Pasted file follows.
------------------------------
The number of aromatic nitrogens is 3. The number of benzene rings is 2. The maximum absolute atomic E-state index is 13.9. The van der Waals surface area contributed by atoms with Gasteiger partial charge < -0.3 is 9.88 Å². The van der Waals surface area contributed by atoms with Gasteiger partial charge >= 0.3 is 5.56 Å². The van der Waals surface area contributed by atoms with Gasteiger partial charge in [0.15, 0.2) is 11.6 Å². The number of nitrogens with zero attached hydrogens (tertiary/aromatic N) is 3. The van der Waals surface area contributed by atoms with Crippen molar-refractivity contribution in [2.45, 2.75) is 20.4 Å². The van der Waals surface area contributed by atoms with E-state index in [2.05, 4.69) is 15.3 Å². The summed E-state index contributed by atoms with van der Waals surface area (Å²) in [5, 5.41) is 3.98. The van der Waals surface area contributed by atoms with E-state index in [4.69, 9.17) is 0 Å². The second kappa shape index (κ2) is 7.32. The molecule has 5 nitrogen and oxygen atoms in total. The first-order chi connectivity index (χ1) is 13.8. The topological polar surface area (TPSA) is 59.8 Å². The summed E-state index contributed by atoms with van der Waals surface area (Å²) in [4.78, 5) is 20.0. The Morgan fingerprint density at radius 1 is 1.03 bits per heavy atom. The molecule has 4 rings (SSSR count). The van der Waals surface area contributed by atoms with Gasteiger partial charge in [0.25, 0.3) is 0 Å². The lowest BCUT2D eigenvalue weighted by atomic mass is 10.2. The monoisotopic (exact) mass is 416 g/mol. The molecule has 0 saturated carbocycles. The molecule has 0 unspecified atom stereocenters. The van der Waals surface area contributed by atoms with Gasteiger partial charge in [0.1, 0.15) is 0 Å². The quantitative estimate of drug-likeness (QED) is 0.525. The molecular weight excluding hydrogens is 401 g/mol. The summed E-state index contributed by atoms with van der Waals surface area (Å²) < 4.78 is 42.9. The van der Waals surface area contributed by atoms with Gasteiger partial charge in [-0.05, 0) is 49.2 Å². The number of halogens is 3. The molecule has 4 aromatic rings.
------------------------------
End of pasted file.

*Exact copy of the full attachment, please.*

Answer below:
The number of aromatic nitrogens is 3. The number of benzene rings is 2. The maximum absolute atomic E-state index is 13.9. The van der Waals surface area contributed by atoms with Gasteiger partial charge < -0.3 is 9.88 Å². The van der Waals surface area contributed by atoms with Gasteiger partial charge >= 0.3 is 5.56 Å². The van der Waals surface area contributed by atoms with Gasteiger partial charge in [0.15, 0.2) is 11.6 Å². The number of nitrogens with zero attached hydrogens (tertiary/aromatic N) is 3. The van der Waals surface area contributed by atoms with Crippen molar-refractivity contribution in [2.45, 2.75) is 20.4 Å². The van der Waals surface area contributed by atoms with E-state index in [2.05, 4.69) is 15.3 Å². The summed E-state index contributed by atoms with van der Waals surface area (Å²) in [5, 5.41) is 3.98. The van der Waals surface area contributed by atoms with E-state index in [4.69, 9.17) is 0 Å². The second kappa shape index (κ2) is 7.32. The molecule has 5 nitrogen and oxygen atoms in total. The first-order chi connectivity index (χ1) is 13.8. The topological polar surface area (TPSA) is 59.8 Å². The summed E-state index contributed by atoms with van der Waals surface area (Å²) in [4.78, 5) is 20.0. The Morgan fingerprint density at radius 1 is 1.03 bits per heavy atom. The molecule has 4 rings (SSSR count). The van der Waals surface area contributed by atoms with Gasteiger partial charge in [0.25, 0.3) is 0 Å². The lowest BCUT2D eigenvalue weighted by atomic mass is 10.2. The monoisotopic (exact) mass is 416 g/mol. The molecule has 0 saturated carbocycles. The molecule has 0 unspecified atom stereocenters. The van der Waals surface area contributed by atoms with Gasteiger partial charge in [0.1, 0.15) is 0 Å². The quantitative estimate of drug-likeness (QED) is 0.525. The molecular weight excluding hydrogens is 401 g/mol. The summed E-state index contributed by atoms with van der Waals surface area (Å²) < 4.78 is 42.9. The van der Waals surface area contributed by atoms with Gasteiger partial charge in [-0.05, 0) is 49.2 Å². The number of halogens is 3. The molecule has 4 aromatic rings.